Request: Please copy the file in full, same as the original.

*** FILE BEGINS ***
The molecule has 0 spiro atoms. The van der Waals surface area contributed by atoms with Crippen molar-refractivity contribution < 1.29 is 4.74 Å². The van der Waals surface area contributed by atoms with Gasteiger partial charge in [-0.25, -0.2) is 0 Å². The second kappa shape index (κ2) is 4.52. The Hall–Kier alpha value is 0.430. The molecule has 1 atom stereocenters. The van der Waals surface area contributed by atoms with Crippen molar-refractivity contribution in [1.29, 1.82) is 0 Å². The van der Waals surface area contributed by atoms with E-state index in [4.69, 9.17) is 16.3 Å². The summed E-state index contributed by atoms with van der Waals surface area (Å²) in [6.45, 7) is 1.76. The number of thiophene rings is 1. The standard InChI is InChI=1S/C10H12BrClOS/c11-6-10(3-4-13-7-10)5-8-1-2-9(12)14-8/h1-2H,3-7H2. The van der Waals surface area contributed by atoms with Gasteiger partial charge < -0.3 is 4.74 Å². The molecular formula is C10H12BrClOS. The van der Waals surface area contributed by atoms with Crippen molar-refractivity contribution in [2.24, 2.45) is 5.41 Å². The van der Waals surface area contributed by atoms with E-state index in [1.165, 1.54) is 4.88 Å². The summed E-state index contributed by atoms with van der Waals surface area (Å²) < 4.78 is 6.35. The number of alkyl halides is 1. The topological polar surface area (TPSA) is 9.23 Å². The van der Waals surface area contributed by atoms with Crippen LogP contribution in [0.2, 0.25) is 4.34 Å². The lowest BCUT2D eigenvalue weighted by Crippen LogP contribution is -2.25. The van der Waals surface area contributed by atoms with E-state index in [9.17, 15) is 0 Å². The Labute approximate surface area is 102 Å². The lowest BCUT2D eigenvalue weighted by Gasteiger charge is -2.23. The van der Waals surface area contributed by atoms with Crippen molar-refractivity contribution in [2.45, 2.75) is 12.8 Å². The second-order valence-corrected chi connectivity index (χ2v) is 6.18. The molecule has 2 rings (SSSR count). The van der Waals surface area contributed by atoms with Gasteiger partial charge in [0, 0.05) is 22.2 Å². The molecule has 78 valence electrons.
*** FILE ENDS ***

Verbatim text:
The molecule has 0 spiro atoms. The van der Waals surface area contributed by atoms with Crippen molar-refractivity contribution < 1.29 is 4.74 Å². The van der Waals surface area contributed by atoms with Gasteiger partial charge in [-0.25, -0.2) is 0 Å². The second kappa shape index (κ2) is 4.52. The Hall–Kier alpha value is 0.430. The molecule has 1 atom stereocenters. The van der Waals surface area contributed by atoms with Crippen molar-refractivity contribution in [1.29, 1.82) is 0 Å². The van der Waals surface area contributed by atoms with E-state index in [4.69, 9.17) is 16.3 Å². The summed E-state index contributed by atoms with van der Waals surface area (Å²) in [6.45, 7) is 1.76. The number of thiophene rings is 1. The standard InChI is InChI=1S/C10H12BrClOS/c11-6-10(3-4-13-7-10)5-8-1-2-9(12)14-8/h1-2H,3-7H2. The van der Waals surface area contributed by atoms with Gasteiger partial charge < -0.3 is 4.74 Å². The molecular formula is C10H12BrClOS. The van der Waals surface area contributed by atoms with Crippen molar-refractivity contribution in [2.24, 2.45) is 5.41 Å². The van der Waals surface area contributed by atoms with E-state index in [1.165, 1.54) is 4.88 Å². The summed E-state index contributed by atoms with van der Waals surface area (Å²) < 4.78 is 6.35. The number of alkyl halides is 1. The topological polar surface area (TPSA) is 9.23 Å². The van der Waals surface area contributed by atoms with Crippen LogP contribution in [0.2, 0.25) is 4.34 Å². The lowest BCUT2D eigenvalue weighted by Crippen LogP contribution is -2.25. The van der Waals surface area contributed by atoms with E-state index in [9.17, 15) is 0 Å². The Labute approximate surface area is 102 Å². The lowest BCUT2D eigenvalue weighted by Gasteiger charge is -2.23. The van der Waals surface area contributed by atoms with Crippen molar-refractivity contribution in [2.45, 2.75) is 12.8 Å². The second-order valence-corrected chi connectivity index (χ2v) is 6.18. The molecule has 2 rings (SSSR count). The van der Waals surface area contributed by atoms with Gasteiger partial charge in [0, 0.05) is 22.2 Å². The molecule has 78 valence electrons.